It’s time we sorted this one out: what’s the deal with golden lattes? Turmeric-based milk drinks, affectionately called golden milks (or mylks); turmeric lattes; or golden lattes, are sitting next to traditional espresso and tea options. It’s not the only alternative latte popping up – you can also find beetroot, mushroom, matcha, taro and blue algae lattes – on cafe menus across the east coast.

“In Hindi, they call it haldi doodh, which translates to turmeric milk. And that’s literally what it is,” says Vidya Raman, the owner of Nalini’s Wholesome Streetfood in Bondi Junction. “My mum used to make a milk for me every night before going to bed. It was pretty much turmeric, milk, pepper, honey and some spices. Now it’s become a trend and people are making it their own.”

What was once seen only as “a poor man’s drink for his children”, as Raman describes it, is now entirely in vogue. They’re popping up all over Instagram in bright, frothy incarnations, alongside #healthy, #superfood or #vegan.

Two make-it-yourself turmeric blends packaged in resealable pouches have launched recently in Sydney and Melbourne. The Powder People in Sydney is by Michelle Hughes and Timothy David of Venus Wholefoods and nurse Natalie Packer. Melbourne-based Golden Grind is owned by Renwick and Tahli Watts and Sage Greenwood (former owners of Evolve Fairfoods Store). Golden Grind offers a 105-gram pack at $19.95. The Powder People sells a 90-gram “Goldie” for $19.95. Both groups are well aware of the power of social media, and have used their existing following to launch the brands.

The lattes – made with cow’s milk, coconut milk or nut milks – are considered healthy because of the turmeric, cinnamon, ginger and a variety of other spices that compose the base mixture. It’s a matter of balance, and a considered one: it’s believed some spices, such as black pepper, help to absorb the essential nutrients of the turmeric, enhancing its anti-inflammatory and immune-system-aiding qualities. The blend is as much a flavour kick as it is a health one, according to some.

Raman’s Ayurvedic herb blend has cardamom, clove, ginger, nutmeg, turmeric, pepper, cinnamon, brahmi and ashwagandha (Indian spices) the latter which, according to Raman, “the power of a thousand horses”. It is made with a coconut-and-almond-milk blend.

“There’s a trend towards people being dairy intolerant,” says Raman. “According to Ayurveda, it’s better for the body to absorb real cream and animal products, but we made the decision to go fully vegan because there’s an increasing intolerance towards animal dairy,” she says.

The Golden Grind blend features turmeric, cinnamon, ginger and black pepper. The Powder People blend is turmeric, cinnamon, ginger, black pepper, cayenne pepper and vanilla bean. Watts and Hughes agree that coconut milk is best for a turmeric latte. Unlike in a coffee, warmed coconut milk doesn’t separate; it lets the spice blend stand out. It’s a gluten-free, sugar-free, dairy-free option for vegans and allergy sufferers.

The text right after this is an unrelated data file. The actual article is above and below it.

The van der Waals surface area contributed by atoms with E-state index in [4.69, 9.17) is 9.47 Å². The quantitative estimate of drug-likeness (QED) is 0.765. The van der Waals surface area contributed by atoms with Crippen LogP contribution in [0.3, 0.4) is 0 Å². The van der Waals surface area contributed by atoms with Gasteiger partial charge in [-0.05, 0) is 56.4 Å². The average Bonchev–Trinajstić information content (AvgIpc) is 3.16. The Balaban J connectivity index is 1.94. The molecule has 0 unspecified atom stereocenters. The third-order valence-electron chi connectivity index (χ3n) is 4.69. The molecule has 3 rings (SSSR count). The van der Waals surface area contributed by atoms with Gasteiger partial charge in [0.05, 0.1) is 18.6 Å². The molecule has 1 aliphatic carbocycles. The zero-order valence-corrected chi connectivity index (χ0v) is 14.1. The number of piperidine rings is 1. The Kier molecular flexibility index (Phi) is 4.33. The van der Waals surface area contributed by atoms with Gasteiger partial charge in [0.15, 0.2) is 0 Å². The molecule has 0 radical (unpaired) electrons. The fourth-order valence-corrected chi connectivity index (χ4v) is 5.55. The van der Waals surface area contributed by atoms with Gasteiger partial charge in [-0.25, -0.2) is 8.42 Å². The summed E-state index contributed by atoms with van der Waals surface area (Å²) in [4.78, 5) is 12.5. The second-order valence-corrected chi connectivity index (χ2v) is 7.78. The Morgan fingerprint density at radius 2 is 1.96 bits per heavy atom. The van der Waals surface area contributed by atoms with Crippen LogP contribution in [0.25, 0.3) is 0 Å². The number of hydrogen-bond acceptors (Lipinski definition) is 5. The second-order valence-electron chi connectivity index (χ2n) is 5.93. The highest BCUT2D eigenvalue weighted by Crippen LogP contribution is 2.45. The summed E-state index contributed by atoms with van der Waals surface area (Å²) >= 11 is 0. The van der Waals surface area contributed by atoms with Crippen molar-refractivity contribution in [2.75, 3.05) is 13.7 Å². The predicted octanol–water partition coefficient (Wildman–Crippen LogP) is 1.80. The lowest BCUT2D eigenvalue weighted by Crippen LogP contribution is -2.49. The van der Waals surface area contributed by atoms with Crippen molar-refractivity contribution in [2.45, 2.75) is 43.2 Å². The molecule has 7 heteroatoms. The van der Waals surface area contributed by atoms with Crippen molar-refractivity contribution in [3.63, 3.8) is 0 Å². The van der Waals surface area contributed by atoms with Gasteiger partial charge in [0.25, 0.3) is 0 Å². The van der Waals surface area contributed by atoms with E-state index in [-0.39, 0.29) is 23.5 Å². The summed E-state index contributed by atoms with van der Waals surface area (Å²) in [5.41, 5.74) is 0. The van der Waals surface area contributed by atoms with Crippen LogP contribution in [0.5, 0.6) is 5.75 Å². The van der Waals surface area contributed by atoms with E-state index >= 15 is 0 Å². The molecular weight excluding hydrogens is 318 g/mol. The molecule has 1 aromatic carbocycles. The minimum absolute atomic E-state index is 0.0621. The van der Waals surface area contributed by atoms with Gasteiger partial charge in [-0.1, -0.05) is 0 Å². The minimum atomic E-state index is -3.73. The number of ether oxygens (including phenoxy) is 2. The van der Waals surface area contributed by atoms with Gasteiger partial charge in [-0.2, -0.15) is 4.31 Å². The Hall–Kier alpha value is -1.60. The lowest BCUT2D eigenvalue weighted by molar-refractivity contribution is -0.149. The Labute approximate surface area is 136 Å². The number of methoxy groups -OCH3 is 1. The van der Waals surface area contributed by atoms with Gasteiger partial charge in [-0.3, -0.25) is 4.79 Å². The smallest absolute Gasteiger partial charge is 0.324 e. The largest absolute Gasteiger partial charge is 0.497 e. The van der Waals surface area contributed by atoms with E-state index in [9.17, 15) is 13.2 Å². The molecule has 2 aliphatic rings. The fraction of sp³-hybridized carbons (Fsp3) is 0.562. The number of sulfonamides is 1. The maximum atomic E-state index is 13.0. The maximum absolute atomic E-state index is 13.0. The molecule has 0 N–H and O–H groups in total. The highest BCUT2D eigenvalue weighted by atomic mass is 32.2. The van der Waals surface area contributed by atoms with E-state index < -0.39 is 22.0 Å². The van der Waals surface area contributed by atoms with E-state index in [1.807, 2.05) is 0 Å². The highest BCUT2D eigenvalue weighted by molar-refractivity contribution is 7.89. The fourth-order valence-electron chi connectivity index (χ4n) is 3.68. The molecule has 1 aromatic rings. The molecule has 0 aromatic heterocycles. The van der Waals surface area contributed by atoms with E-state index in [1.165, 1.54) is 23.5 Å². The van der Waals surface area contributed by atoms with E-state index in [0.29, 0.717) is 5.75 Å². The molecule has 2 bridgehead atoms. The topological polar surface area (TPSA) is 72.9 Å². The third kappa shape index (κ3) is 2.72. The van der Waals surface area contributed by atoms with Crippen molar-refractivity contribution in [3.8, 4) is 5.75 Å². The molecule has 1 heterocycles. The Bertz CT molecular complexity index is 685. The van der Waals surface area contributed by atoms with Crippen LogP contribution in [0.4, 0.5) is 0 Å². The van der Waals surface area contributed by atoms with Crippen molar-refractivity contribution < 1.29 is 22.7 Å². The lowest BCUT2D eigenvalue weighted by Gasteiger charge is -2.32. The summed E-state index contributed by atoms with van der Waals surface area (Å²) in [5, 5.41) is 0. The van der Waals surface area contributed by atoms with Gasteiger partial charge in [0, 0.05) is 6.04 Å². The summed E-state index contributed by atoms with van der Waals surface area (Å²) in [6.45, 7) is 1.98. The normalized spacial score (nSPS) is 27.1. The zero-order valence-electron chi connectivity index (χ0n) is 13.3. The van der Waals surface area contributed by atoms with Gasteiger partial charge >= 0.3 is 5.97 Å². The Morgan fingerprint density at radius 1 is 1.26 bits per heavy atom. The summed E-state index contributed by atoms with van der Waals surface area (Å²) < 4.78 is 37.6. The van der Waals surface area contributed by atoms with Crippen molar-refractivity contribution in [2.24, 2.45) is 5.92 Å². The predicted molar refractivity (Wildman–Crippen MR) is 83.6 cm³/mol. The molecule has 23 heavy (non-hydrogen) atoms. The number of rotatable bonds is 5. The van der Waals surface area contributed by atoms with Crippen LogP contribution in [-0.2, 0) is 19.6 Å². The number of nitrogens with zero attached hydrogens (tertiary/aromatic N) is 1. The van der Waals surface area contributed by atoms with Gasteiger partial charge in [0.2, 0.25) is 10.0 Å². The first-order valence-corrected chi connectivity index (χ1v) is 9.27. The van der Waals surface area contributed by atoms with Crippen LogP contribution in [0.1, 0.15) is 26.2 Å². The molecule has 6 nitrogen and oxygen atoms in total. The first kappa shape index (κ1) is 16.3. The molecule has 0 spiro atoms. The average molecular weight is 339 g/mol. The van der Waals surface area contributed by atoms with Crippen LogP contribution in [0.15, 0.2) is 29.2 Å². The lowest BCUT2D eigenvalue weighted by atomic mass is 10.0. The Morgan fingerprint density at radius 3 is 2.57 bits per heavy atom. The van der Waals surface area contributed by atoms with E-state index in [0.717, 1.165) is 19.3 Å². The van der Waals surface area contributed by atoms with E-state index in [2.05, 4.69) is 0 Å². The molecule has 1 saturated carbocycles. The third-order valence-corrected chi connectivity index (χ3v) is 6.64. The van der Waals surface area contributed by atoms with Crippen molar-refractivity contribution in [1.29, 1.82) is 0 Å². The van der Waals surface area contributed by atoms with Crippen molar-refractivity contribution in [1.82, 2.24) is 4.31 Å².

“The health benefit is almost secondary,” says Raman. “It’s actually a nice [coffee] substitute in winter.” For both groups, interactions with health-conscious consumers seeking a coffee alternative kicked the turmeric-latte concept into gear.

“We opened with that on the menu and then we had people buying a few of them a week. Fast-forward 18 months and [turmeric lattes] were far outselling tea or chai,” says Tahli.

“Turmeric lattes have been on the menu at Venus for a few months now, and both cafe regulars and newbies love her,” says Hughes.

“When people discover something that’s not part of their culture they go, ‘What do I do with turmeric?’ We just put it in everything,” says Raman. “I think it’s because it’s the new spice of the moment [in the West] and secondly because it’s actually cheap, so it makes it a lot more accessible for people. Thirdly, I think it’s because it actually works.”

According to those on the inside, your punchy, yellow beverage is trend-safe for now; Raman, Watts and Hughes don’t think the turmeric latte is going anywhere. Nalini’s sold out of a 10-litre pot of turmeric milk last Saturday.

“I just think we’re about 200 years behind Eastern-medicine culture, and the sooner it catches on here, the more and more we’ll see it becoming a part of our lives,” says Tahli.

“Turmeric is the superfood in the spotlight – but all for good reason, and it’s here to stay,” says Hughes.